Basically the complete fucking opposite of what DC has going on with this new Wonder Woman.

The Curio.

One of my better ideas, if I have to be honest.

Here’s what I said about it almost two years ago when I first started poking at it:

It’s the story of a college kid who inherits this building. But it’s wrong, you see. The building is wrong. The inside is way too big to fit in that squat gray building. There’s a ballroom, a whole library and the dozens of bedrooms. It probably doesn’t help that the building was willed to the kid by crazy uncle Franz, who no one had seen in years, and no one could ever remember having the financial where with all to own any sort of property, let alone a freestanding building in a fashionable college part of town.

It turns out that mad old Uncle Franz wasn’t so crazy after all. He was an Esoteric. A member of the Community of Esoteric Scientists. Or in layman’s terms – he was a mage. A practitioner of the arts and sciences that the rest of the world chose to forget about. And the Curio was his responsibility to the Community. One that he chose to shirk. And with his death, the Curio has passed on to his chosen heir, our college kid. To the Esoterics, the Curio is place of sanctuary. Here they can gather safely, research their experiments, restock their supplies and rest their heads after a long journey.

So now the main character has had all sorts of bizarre responsibility thrust upon him, in addition to his student work and other relationships. He finds himself straddling two worlds, and the only people who know what’s going on are his girlfriend and football player best friend. Both of whom came with him that first night he visited the Curio.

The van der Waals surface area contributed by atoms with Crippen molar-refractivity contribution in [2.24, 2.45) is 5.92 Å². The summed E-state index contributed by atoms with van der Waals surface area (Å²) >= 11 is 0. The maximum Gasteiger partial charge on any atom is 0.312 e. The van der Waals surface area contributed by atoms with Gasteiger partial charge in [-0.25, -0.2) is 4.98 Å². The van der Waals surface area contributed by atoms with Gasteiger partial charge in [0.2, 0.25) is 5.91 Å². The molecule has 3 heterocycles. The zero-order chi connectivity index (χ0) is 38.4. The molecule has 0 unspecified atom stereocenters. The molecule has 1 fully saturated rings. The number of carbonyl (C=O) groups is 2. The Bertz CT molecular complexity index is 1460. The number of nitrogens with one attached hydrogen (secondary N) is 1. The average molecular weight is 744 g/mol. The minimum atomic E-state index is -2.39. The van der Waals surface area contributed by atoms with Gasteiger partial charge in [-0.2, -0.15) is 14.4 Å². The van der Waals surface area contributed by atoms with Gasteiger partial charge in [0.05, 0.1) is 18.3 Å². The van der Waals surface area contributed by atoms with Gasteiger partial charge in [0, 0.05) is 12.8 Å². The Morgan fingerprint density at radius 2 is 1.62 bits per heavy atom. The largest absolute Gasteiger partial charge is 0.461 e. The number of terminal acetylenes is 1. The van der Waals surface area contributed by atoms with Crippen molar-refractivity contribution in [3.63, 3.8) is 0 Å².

I’d even lined up the amazingly talented Christian Schmitt to draw the thing (I think you can still see a few of his preliminary sketches for The Curio there) . But then we thought about it, and decided that maybe an open-ended comic was a bit much to take on. So, we shifted over to The Pineapple Primary. Then he moved off to the frozen North and vanished into an all-consuming work schedule. And my harddrive went boom shortly after, taking the finished script for the piece with it.

Time passed, I’d run into Christian every now and then when he was back in town, we’d laugh about the whole thing, have a few drinks and that would be that.

This Saturday was another one of those times, but something was different. He’s moved back to somewhere in one of those “I” states where he’s helping with his father’s carpentry business. So, I asked him if he thought he might have the time to work on anything. And he said he did. I asked him if he wanted to revisit The Curio idea. And he said he did.

Just like that, here we are again. Me dusting off old files full of half-thought through notes, him disappearing back to another frozen North.

Except this time we’ve done things a bit differently. Instead of me giving out all the content, we’re going to build it up together. We’re going to talk about the place, the people, the world for a very long time before we start into the writing proper.

I’ve never done anything this way before, and I’m excited to see where it goes.

Comics are not film. Film can do some things we can’t. But we have a far larger toolbox.

-Warren Ellis

I shouldn’t have to point out that the crazy bastard that created Wonder Woman was also a huge S&M fetishist that lived in an open marriage with two women, should I?

Or that the character was originally male, so he’s probably writing a female version of himself?

Yeah, didn’t think so.